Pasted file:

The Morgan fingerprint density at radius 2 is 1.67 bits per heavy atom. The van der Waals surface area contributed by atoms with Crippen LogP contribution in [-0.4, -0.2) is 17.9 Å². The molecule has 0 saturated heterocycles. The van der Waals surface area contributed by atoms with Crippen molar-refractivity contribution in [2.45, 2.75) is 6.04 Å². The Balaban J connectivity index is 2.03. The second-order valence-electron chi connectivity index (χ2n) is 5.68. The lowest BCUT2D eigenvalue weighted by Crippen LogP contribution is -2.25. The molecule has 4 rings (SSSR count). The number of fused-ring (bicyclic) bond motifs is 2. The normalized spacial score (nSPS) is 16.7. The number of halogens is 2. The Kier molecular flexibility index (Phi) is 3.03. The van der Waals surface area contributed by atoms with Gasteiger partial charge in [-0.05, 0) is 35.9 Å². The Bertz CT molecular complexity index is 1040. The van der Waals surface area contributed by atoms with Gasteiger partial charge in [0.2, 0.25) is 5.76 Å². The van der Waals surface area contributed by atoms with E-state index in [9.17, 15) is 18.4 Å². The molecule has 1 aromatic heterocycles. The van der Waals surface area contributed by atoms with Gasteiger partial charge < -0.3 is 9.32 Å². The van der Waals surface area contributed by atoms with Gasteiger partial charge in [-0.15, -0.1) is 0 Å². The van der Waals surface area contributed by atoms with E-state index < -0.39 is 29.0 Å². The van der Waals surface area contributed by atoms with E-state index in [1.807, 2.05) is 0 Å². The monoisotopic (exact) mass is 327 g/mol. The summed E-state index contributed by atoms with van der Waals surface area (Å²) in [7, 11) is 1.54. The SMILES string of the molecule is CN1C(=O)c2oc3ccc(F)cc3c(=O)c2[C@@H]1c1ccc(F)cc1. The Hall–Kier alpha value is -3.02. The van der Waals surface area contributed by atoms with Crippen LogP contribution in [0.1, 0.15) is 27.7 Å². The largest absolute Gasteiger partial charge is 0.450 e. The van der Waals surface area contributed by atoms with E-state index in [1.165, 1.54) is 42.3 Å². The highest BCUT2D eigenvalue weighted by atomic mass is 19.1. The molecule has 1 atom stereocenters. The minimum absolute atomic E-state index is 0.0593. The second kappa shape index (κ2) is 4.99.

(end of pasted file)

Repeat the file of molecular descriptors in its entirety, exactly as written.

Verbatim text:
The Morgan fingerprint density at radius 2 is 1.67 bits per heavy atom. The van der Waals surface area contributed by atoms with Crippen LogP contribution in [-0.4, -0.2) is 17.9 Å². The molecule has 0 saturated heterocycles. The van der Waals surface area contributed by atoms with Crippen molar-refractivity contribution in [2.45, 2.75) is 6.04 Å². The Balaban J connectivity index is 2.03. The second-order valence-electron chi connectivity index (χ2n) is 5.68. The lowest BCUT2D eigenvalue weighted by Crippen LogP contribution is -2.25. The molecule has 4 rings (SSSR count). The number of fused-ring (bicyclic) bond motifs is 2. The normalized spacial score (nSPS) is 16.7. The number of halogens is 2. The Kier molecular flexibility index (Phi) is 3.03. The van der Waals surface area contributed by atoms with Gasteiger partial charge in [-0.05, 0) is 35.9 Å². The Bertz CT molecular complexity index is 1040. The van der Waals surface area contributed by atoms with Gasteiger partial charge in [0.2, 0.25) is 5.76 Å². The van der Waals surface area contributed by atoms with E-state index in [9.17, 15) is 18.4 Å². The molecule has 1 aromatic heterocycles. The van der Waals surface area contributed by atoms with Gasteiger partial charge < -0.3 is 9.32 Å². The van der Waals surface area contributed by atoms with Gasteiger partial charge in [-0.15, -0.1) is 0 Å². The van der Waals surface area contributed by atoms with E-state index < -0.39 is 29.0 Å². The van der Waals surface area contributed by atoms with E-state index in [1.807, 2.05) is 0 Å². The monoisotopic (exact) mass is 327 g/mol. The summed E-state index contributed by atoms with van der Waals surface area (Å²) in [7, 11) is 1.54. The SMILES string of the molecule is CN1C(=O)c2oc3ccc(F)cc3c(=O)c2[C@@H]1c1ccc(F)cc1. The Hall–Kier alpha value is -3.02. The van der Waals surface area contributed by atoms with Crippen LogP contribution in [0.1, 0.15) is 27.7 Å². The largest absolute Gasteiger partial charge is 0.450 e. The van der Waals surface area contributed by atoms with E-state index in [1.165, 1.54) is 42.3 Å². The highest BCUT2D eigenvalue weighted by atomic mass is 19.1. The molecule has 1 atom stereocenters. The minimum absolute atomic E-state index is 0.0593. The second kappa shape index (κ2) is 4.99.